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Lonely Planet: The Most Surprising (and Often Neglected) US Cities

Editor’s note: Summer travel is heating up! The following guest post was written by Robert Reid, the US travel editor for Lonely Planet. He will be guest blogging on Savvy for the Summer, helping you find some great ideas of how to get your vacation on this travel season.

Some cities in the US will always be prime-time tourist attractions. The New Yorks, the LAs, the Vegases, the San Franciscos. And they justify their fame. For the penultimate article of Lonely Planet’s 15 Weekends of Summer season, I’d like to pay a nod to five of the most surprising US cities – ones that are sometimes zipped through and given less time as we blaze trails elsewhere. And if you want a free mini-guide to NOLA, we’re giving one away on the Lonely Planet website.


No city has improved more in the past 15 or 20 years that Pennsylvania’s burg with the "h." Steel town doesn’t quite describe what you find in this walkable downtown area of golden bridges, with funicular trains going up the Allegheny mountains and a serious investment in art. There are sculptures across downtown, but the best museums are across Andy Warhol Bridge where you can see the Warhol Museum, huge rotating fish on sticks outside the Children’s Museum and the avant-garde Mattress Factory, built from, um, an old mattress factory.


North of downtown, the Strip District is lined with eateries and bars; big for breakfast is the timeless Deluca’s. Frank Lloyd Wright’s famous Fallingwater is near Ohiopyle, a 90-minute drive southwest.


Long dismissed as just the gateway to the mountains – yes, the mountains! – Denver has never made a better case for sticking around a couple days. They’re easily filled by a visit to the superb collection of Western art at the avant-garde Denver Art Museum. Catch a show at the Red Rocks Amphitheatre and spend lazy hours in the historic LoDo district, which is filled with good restaurants and bars (Denver takes beer very seriously; the governor rose to fame based on his microbrew credentials). Stay at the Brown Palace Hotel, one of the country’s great historic hotels.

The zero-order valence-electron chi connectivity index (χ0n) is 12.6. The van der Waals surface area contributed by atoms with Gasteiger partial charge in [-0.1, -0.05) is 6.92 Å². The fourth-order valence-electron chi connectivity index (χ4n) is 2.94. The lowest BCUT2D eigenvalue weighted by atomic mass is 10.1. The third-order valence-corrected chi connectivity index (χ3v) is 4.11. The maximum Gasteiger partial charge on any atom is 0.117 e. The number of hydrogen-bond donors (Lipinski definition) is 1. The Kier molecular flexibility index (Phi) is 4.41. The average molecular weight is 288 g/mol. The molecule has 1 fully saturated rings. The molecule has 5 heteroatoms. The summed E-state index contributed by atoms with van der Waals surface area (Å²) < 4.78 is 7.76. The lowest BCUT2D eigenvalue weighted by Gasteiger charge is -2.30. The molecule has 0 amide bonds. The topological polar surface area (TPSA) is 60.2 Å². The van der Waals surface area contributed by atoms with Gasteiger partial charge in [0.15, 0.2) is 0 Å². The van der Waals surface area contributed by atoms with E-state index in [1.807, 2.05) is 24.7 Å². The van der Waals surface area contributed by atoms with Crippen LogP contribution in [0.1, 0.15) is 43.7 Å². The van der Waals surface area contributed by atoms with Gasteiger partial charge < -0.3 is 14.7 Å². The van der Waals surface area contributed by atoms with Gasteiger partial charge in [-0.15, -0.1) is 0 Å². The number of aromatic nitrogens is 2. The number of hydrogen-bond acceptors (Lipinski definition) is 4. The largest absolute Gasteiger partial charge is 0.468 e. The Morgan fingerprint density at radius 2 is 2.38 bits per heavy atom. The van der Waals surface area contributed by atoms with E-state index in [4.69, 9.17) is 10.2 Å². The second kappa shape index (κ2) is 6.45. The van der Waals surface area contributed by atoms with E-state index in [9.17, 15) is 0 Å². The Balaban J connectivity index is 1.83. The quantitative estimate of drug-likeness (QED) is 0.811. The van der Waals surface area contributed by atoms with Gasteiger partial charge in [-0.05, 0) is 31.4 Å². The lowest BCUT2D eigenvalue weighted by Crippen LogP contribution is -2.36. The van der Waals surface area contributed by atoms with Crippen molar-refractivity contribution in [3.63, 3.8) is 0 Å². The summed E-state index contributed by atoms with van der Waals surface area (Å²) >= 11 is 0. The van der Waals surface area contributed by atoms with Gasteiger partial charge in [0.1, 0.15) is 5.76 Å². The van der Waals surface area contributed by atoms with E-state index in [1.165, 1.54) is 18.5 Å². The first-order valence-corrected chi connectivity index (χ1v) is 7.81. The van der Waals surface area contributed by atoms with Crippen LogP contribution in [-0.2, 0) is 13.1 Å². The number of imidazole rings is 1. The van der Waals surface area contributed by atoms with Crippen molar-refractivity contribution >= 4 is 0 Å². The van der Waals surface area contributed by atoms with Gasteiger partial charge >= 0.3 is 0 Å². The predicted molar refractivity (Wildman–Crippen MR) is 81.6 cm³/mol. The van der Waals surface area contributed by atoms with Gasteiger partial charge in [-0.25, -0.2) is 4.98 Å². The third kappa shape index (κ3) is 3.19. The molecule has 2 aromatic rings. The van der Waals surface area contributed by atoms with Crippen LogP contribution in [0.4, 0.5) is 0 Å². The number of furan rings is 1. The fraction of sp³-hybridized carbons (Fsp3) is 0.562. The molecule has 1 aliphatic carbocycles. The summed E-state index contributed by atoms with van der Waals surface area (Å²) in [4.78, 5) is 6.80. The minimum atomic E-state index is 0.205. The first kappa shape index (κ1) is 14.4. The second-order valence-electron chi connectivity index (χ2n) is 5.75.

And, yeah, there’s always the mountains.

Read on for more surprising US cities.

Kansas City

Sort of America’s Berlin – a city split into two – most visitors will stick with the bigger Missouri side of KC, which has most of the attractions. The 18th & Vine District has historic links with African-American culture, including jazz, the Negro Baseball Leagues in the days of segregation, and some serious barbecue. Arthur Bryant’s here is a squeaky-doored place where you’re expected to know what you want before standing in line.

Looming to the south are most of the 200 fountains that give KC the right to call itself a "city of fountains." Many are clustered around the Spanish-influenced Country Club Plaza, set up as a high-end shopping area in 1923 (sometimes considered the first-ever shopping center).

Oklahoma City

Twenty years ago uppity Tulsans (with their foreign-language films and art museums) would mock their capital, and folks in Oklahoma City just had to take it. But no longer.

The dusty, wide-open, flat cow-town capital has quietly reinvented itself, by moving its art museum downtown, reopening two historic hotels, rejuvenating an abandoned "Bricktown" area (complete with a San Antonio rip-off canal), adding a dome to the long-undomed capitol, and bringing in a loved NBA team. If you go, linger here – but don’t skip authentic Vietnamese food in the "Asian District" around 23rd Street & North Classen Avenue – a milk-bottle building, once a Route 66 stop, serves of the best bánh mì sandwiches in the Central Time Zone.

For more on Oklahoma’s unexpected charms, here’s my 22 favorite things about it.

Till next time!

Make sure you visit our 15 Weekends of Summer site to download your free itinerary for 48 hours in NOLA! And there’s only two weeks left to enter to win a trip to Napa worth $4,000 — so head there now to make sure you’re in the mix.

Source: Flickr User Kevin Joseph Smith

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